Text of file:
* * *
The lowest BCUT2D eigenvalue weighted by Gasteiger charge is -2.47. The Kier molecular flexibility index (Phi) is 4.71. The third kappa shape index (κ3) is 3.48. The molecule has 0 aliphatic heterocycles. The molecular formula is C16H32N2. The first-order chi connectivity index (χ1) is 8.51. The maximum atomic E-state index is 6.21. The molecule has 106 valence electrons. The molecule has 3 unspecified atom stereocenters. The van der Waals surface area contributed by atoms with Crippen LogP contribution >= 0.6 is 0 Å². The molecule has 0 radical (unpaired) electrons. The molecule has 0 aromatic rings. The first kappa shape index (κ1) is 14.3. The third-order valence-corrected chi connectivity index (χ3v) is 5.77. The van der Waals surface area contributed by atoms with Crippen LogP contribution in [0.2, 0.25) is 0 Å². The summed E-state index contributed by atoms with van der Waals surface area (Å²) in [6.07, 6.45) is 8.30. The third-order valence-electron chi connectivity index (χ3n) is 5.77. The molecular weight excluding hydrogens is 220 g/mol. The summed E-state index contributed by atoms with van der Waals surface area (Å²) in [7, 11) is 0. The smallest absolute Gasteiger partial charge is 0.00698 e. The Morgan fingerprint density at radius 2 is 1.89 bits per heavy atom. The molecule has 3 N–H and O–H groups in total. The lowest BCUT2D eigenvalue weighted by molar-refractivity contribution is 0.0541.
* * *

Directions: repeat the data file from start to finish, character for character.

The lowest BCUT2D eigenvalue weighted by Gasteiger charge is -2.47. The Kier molecular flexibility index (Phi) is 4.71. The third kappa shape index (κ3) is 3.48. The molecule has 0 aliphatic heterocycles. The molecular formula is C16H32N2. The first-order chi connectivity index (χ1) is 8.51. The maximum atomic E-state index is 6.21. The molecule has 106 valence electrons. The molecule has 3 unspecified atom stereocenters. The van der Waals surface area contributed by atoms with Crippen LogP contribution >= 0.6 is 0 Å². The molecule has 0 radical (unpaired) electrons. The molecule has 0 aromatic rings. The first kappa shape index (κ1) is 14.3. The third-order valence-corrected chi connectivity index (χ3v) is 5.77. The van der Waals surface area contributed by atoms with Crippen LogP contribution in [0.2, 0.25) is 0 Å². The summed E-state index contributed by atoms with van der Waals surface area (Å²) in [6.07, 6.45) is 8.30. The third-order valence-electron chi connectivity index (χ3n) is 5.77. The molecular weight excluding hydrogens is 220 g/mol. The summed E-state index contributed by atoms with van der Waals surface area (Å²) in [7, 11) is 0. The smallest absolute Gasteiger partial charge is 0.00698 e. The Morgan fingerprint density at radius 2 is 1.89 bits per heavy atom. The molecule has 3 N–H and O–H groups in total. The lowest BCUT2D eigenvalue weighted by molar-refractivity contribution is 0.0541.